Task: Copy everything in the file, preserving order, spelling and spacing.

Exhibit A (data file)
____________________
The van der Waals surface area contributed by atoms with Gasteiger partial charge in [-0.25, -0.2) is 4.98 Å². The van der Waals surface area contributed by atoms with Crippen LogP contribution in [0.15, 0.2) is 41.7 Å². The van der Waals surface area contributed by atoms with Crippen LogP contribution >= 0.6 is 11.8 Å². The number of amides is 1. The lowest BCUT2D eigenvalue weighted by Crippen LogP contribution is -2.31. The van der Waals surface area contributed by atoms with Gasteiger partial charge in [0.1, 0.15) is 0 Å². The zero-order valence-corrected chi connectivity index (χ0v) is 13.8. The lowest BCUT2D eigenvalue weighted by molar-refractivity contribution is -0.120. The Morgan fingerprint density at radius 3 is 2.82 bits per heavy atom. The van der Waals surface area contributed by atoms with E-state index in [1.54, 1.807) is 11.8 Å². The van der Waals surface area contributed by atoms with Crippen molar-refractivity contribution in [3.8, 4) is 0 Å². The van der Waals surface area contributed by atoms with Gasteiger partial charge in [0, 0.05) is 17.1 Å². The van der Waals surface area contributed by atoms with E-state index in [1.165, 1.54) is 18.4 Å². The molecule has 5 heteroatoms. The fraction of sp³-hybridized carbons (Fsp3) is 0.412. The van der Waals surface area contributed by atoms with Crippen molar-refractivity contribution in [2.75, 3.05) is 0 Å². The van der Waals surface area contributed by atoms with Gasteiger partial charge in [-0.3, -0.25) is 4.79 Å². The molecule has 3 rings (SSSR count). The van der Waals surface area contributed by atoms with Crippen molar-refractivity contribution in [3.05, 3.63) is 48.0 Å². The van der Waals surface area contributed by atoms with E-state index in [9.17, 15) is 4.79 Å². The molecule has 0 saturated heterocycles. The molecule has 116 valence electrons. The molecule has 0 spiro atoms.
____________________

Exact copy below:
The van der Waals surface area contributed by atoms with Gasteiger partial charge in [-0.25, -0.2) is 4.98 Å². The van der Waals surface area contributed by atoms with Crippen LogP contribution in [0.15, 0.2) is 41.7 Å². The van der Waals surface area contributed by atoms with Crippen LogP contribution >= 0.6 is 11.8 Å². The number of amides is 1. The lowest BCUT2D eigenvalue weighted by Crippen LogP contribution is -2.31. The van der Waals surface area contributed by atoms with Gasteiger partial charge in [0.1, 0.15) is 0 Å². The zero-order valence-corrected chi connectivity index (χ0v) is 13.8. The lowest BCUT2D eigenvalue weighted by molar-refractivity contribution is -0.120. The Morgan fingerprint density at radius 3 is 2.82 bits per heavy atom. The van der Waals surface area contributed by atoms with E-state index in [1.54, 1.807) is 11.8 Å². The van der Waals surface area contributed by atoms with Crippen molar-refractivity contribution in [3.8, 4) is 0 Å². The van der Waals surface area contributed by atoms with Gasteiger partial charge in [0, 0.05) is 17.1 Å². The van der Waals surface area contributed by atoms with E-state index in [1.165, 1.54) is 18.4 Å². The molecule has 5 heteroatoms. The fraction of sp³-hybridized carbons (Fsp3) is 0.412. The van der Waals surface area contributed by atoms with Crippen molar-refractivity contribution in [2.75, 3.05) is 0 Å². The van der Waals surface area contributed by atoms with Gasteiger partial charge in [-0.3, -0.25) is 4.79 Å². The molecule has 3 rings (SSSR count). The van der Waals surface area contributed by atoms with Crippen molar-refractivity contribution in [3.05, 3.63) is 48.0 Å². The van der Waals surface area contributed by atoms with E-state index in [9.17, 15) is 4.79 Å². The molecule has 0 saturated heterocycles. The molecule has 116 valence electrons. The molecule has 0 spiro atoms.